As presented on May 11th, 1999, on the third annual ICCC/IFIP conference on Electronic Publishing in Ronneby, Sweden.
Project Runeberg publishes Nordic literature on the Internet since 1992. The project is based at Linköping University, Sweden. In the fall of 1998 a series of experiments were conducted to shift the project from e-text to facsimile images of text pages. The benefits and drawbacks of this shift are evaluated in this paper, and a cost model is presented together with some design decisions and implementation details.
This paper describes the latest development in Project Runeberg, its new technology for electronic facsimile editions. The underlying technical concepts and components are neither novel nor very advanced. The focus of this text is to demonstrate step-by-step how these concepts can be combined into a cost-effective, predictable, scaleable, and user-friendly system for online presentation of paper documents.
In our case, this technology is demonstrated on 19th century printed literature from Sweden and the Nordic countries. But the same methods could just as well be applied to printed sheet music, to administrative documents in a company intranet, or manuscript collections.
This work was funded by Linköping University .
Much of the inspiration for this work was contributed by the University of Michigan's Making of America (MOA) project .
The next section provides a background to Project Runeberg, which is our operational environment.
Project Runeberg  publishes free electronic editions of Nordic literature on the Internet. This started in December 1992 as an activity within Lysator , a students' computer club at Linköping University  in Linköping, Sweden. During the first years, a group of students developed the project in their unpaid spare time. A network of volunteers was built among remote users of the growing electronic text collection. Being computer science students and pioneering Internet users, they got inspiration from the development of free software, such as the Linux operating system, and of course from Project Gutenberg .
The project's name brings associations both to Project Gutenberg and to Finland's great 19th century poet Johan Ludvig Runeberg. Finland, having been a part of the Swedish kingdom for 600 years, was ceded to Russia in the war of 1808-1809. Johan Ludvig Runeberg's poem Fänrik Ståls sägner, 1848-1860, recalled the memory of this war in a way that helped preparing the grounds for Finland's declaration of independence in 1917. This poem was the first work of Nordic literature published by Project Runeberg in early 1993.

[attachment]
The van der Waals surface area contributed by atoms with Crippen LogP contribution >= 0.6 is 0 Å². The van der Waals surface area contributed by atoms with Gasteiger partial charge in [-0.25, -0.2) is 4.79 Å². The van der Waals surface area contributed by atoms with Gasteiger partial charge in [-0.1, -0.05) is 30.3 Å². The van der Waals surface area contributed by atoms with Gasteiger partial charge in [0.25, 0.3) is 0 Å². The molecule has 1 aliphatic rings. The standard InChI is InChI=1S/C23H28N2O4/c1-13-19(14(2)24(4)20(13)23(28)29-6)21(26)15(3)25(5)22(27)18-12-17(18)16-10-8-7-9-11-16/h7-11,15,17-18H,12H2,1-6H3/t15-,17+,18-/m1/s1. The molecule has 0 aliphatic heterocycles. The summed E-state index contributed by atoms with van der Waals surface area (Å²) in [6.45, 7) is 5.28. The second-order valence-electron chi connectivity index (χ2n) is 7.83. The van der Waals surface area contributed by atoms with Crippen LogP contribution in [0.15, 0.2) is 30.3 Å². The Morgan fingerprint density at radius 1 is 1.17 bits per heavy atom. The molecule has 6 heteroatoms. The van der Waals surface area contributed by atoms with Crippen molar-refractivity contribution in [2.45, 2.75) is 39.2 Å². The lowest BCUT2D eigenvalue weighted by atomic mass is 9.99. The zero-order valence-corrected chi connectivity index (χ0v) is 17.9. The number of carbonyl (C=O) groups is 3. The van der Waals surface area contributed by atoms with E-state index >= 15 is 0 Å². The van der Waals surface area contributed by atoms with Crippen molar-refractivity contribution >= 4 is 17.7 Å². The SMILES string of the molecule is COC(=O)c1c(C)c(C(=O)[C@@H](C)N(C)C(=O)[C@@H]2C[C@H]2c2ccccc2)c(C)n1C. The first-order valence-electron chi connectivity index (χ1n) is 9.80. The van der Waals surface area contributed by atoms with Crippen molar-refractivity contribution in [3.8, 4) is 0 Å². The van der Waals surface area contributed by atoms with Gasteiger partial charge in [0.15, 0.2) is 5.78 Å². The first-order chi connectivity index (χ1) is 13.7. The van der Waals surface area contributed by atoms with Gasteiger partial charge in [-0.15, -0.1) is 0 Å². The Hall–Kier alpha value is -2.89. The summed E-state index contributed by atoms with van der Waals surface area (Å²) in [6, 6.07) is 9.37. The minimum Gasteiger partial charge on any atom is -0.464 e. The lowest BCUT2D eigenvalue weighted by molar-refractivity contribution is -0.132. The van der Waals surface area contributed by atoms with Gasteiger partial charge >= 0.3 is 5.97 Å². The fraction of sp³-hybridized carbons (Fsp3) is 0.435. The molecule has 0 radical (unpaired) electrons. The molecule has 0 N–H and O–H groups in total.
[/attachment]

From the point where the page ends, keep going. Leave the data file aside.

Project Runeberg has since received some funding from the university, including the work leading to this paper, but also continued to rely heavily on voluntary efforts, as this improves productivity, moral, and legitimacy. Readers who are dissatisfied with the state of the collections are encouraged to help improve them, rather than complain. Taxpayers who want their money's worth are informed that most of the work was voluntary contributions.
For the first five years, only electronic text editions were produced. These are made available by WWW technology (HTTP/HTML). Initially, plain text files were served by Gopher and FTP, but the entire collections have been converted to HTML, starting in early 1994. A strict subset of manually edited HTML has been used, and the files still look good in a text editor. Readers are encouraged to 'view source' in their web browsers.
A well defined file directory structure was outlined when the collections were converted to HTML, resulting in a scaleable and manageable file tree and persistent, bookmarkable, and printable URLs without the need for external services or standards. Long filenames, deep directory structures, and non-English letters in filenames are avoided.
One lesson learned from the early Gopher experience was that interactively served files should be in the range of 2-200 kilobytes. For plain text or HTML, this corresponds better to a chapter than a novel. Consequently, Project Runeberg serves each chapter of a book in an HTML file of its own. Chapters are linked by arrows pointing to the previous and next element in the sequence. For each book there is also a combined title page and table of contents that offers links to all chapters.
Another early lesson was that readers will not enter a Gopher or website by the main entrance, but will follow external links to any document within the structure. There is a need to welcome the incoming reader wherever she enters, to tell her where she is, and to make her feel at home. These requirements have led to the inclusion of a page header in every one of Project Runeberg's HTML documents, containing the project's logotype, the title of the current book, as well as the aforementioned arrows to the previous and next chapter.